Obama Administration Falters on Aviation Emissions

September 30, 2011

Contact:
Annie Petsonk, 202-365-3237, Email Annie
Jennifer Andreassen, 202-288-4867, Email Jennifer

(Washington -- September 30, 2011) The Obama Administration joined Saudi Arabia and other nations opposed to the European Union’s efforts to reduce emissions from aviation, signing a statement today in India that suggested opposition to the world’s first program to reduce global warming pollution from aviation. The EU Aviation Directive will hold all airlines accountable for their emissions from flights using European airports starting in January 2012.

The statement also called for emissions from aviation to be addressed in the International Civil Aviation Organization (ICAO), though ICAO has thus far failed, after more than a decade of negotiations, to agree on an effective program to mitigate aviation's impact on climate change.

“Countries say this issue should be addressed in a global forum, but after 14 years of frittering in ICAO, the tooth fairy has a better chance of delivering a serious plan to curb the rapidly rising global warming emissions from aviation anytime soon,” said Annie Petsonk, International Counsel at Environmental Defense Fund.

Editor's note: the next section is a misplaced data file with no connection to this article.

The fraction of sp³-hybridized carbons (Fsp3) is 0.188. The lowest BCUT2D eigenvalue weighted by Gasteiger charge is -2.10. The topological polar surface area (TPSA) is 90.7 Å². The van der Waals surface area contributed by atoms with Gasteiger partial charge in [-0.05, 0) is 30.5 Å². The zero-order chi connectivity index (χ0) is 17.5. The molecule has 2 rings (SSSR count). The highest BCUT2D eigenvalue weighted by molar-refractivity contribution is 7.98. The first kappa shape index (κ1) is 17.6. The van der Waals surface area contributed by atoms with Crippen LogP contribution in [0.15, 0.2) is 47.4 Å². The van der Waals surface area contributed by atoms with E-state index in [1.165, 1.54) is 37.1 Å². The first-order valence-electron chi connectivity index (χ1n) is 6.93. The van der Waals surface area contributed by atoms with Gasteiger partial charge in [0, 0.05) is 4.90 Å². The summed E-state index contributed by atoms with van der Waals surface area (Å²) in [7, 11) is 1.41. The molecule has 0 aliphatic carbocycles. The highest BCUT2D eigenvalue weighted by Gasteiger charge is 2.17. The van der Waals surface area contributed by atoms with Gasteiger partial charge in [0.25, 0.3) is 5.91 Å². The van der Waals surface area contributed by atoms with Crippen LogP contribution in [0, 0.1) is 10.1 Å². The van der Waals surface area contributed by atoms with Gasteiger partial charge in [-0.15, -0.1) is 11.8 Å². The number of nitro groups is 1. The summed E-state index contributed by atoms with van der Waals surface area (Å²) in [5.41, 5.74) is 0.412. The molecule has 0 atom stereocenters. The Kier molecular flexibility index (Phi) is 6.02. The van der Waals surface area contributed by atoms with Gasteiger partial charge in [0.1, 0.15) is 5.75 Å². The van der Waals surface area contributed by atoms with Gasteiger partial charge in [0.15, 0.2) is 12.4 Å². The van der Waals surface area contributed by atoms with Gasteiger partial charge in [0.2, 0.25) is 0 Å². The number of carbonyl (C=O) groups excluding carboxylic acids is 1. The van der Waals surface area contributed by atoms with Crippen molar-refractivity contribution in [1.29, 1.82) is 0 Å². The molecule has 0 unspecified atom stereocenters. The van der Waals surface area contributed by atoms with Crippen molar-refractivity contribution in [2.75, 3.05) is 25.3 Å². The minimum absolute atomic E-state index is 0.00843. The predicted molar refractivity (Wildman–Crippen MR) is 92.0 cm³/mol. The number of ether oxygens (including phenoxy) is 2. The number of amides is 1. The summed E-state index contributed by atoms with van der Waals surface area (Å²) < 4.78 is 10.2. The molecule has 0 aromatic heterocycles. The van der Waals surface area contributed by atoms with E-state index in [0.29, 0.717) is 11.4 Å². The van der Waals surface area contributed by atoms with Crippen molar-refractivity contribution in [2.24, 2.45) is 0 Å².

“We don’t have time for a fantasy approach to a real-world environmental problem,” Petsonk said.

“What’s the strategy?” said Jenny Cooper, aviation specialist at EDF. “Since the United States apparently cannot lead on this issue, they are going to obstruct instead? The rest of the world is moving forward on climate change, and we need to play a constructive role.”

Emissions from aviation are expected to quadruple by 2050 if left unregulated, but the United States and the other countries who signed this declaration have repeatedly failed to take effective action to deal with the problem, whether through ICAO or other means.

“The Obama Administration pledged to lead global efforts to cut climate pollution, but with regard to aviation, the only thing the State Department and the Department of Transportation are doing now is helping obstruct other nations’ efforts to tackle the problem,” Petsonk said.